"We are leaving the recession in the rearview mirror, and building a Los Angeles that works," Los Angeles Mayor Eric Garcetti said.

LOS ANGELES — Los Angeles Mayor Eric Garcetti took aim at earthquakes, drought and increased police protection in his annual State of the City speech.

Garcetti continued to push his so-called "Back to Basics" program in the speech, which is usually the precursor to the mayor delivering a budget to the City Council.

In addition to highlighting efforts to prepare for the big earthquake — for which, he said, the city is overdue — and the city's efforts to deal with the state's four-year drought, he also noted a push to get federal funding to support build-out of the city's light rail system.

"I've been aggressive, travelling frequently to Washington to bring home our fair share of federal funds for transit. The result so far?  Nearly $3 billion and counting," Garcetti said in Tuesday's speech. "This funding is accelerating subway construction under Wilshire Boulevard. As a result, we'll be able to ride underground from Downtown to Century City a year earlier."

Garcetti also cited construction underway on the new Crenshaw/LAX Line, the Downtown Rail Connector, the Gold Line Extension, and the Expo line extension, which will connect the east side to the ocean.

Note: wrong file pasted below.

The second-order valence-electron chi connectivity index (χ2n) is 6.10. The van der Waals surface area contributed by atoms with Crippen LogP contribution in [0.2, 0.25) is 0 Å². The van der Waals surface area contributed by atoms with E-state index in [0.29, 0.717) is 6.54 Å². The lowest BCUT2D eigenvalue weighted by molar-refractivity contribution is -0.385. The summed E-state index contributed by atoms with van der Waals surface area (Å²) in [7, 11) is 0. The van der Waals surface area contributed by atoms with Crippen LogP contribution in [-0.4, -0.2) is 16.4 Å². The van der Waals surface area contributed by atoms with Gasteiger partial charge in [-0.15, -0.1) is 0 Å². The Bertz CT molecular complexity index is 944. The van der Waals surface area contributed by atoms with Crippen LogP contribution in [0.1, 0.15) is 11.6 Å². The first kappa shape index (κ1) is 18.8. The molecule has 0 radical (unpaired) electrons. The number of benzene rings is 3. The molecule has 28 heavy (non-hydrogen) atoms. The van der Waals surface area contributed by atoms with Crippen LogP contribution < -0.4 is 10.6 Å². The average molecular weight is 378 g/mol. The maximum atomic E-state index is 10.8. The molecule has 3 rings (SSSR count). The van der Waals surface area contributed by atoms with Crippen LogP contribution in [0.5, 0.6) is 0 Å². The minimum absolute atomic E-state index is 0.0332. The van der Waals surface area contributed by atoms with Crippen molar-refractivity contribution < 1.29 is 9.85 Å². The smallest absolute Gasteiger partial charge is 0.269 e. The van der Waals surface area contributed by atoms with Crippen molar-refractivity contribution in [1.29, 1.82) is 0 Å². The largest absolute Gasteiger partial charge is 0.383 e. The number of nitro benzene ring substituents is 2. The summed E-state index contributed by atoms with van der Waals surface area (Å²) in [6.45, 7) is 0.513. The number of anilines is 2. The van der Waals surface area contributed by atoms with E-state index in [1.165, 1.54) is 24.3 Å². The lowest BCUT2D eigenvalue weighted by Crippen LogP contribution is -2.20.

The city finally got the Los Angeles County Metropolitan Transportation Authority and Los Angeles International Airport to agree on a plan earlier this year to connect the airport to the growing light rail network.

"When I took that oath, I told you that I would get us back to the basics," Garcetti said. "I said that it was time for City Hall to improve core city services, to rebuild our city's infrastructure and to help businesses create more middle-class jobs. And today, we are leaving the recession in the rearview mirror — and building a Los Angeles that works."

Among the city's achievements, according to Garcetti, are 70,000 new jobs — the fastest employment creation pace in more than a decade --balanced budgets, an improved credit rating, lowered business taxes, and that more people are choosing to live, work, visit, and study in L.A. than ever before.

"Today, I am proud to report to you that our back to basics agenda is delivering results," he said. "Los Angeles and your City Hall are roaring back, and the state of our city is strong."

The city also has reduced overall crime at the end of last year to its lowest level per capita since 1949, though the city's violent crime numbers were up.

He rolled out a plan to tackle crime that included nearly doubling the ranks of LAPD's elite Metropolitan Division, "so we can quickly saturate a neighborhood with additional officers when crime spikes."

His budget, which will go to the City Council next week, will include $5.5 million more dollars for the city's Gang Reduction and Youth Development program, he said.

"In the aftermath of Ferguson, Staten Island, and now, North Charleston, relationship-based policing has put us on track to be the biggest city in America to put body cameras on every officer on the street," Garcetti said, referring to a series of incidents around the country in which police killed unarmed black men. "Today, I am announcing the creation of a new division at LAPD that centers on relationship-based policing — the Community Policing Division — 40 officers whose sole mission will be to build even greater trust and partnerships in our communities."

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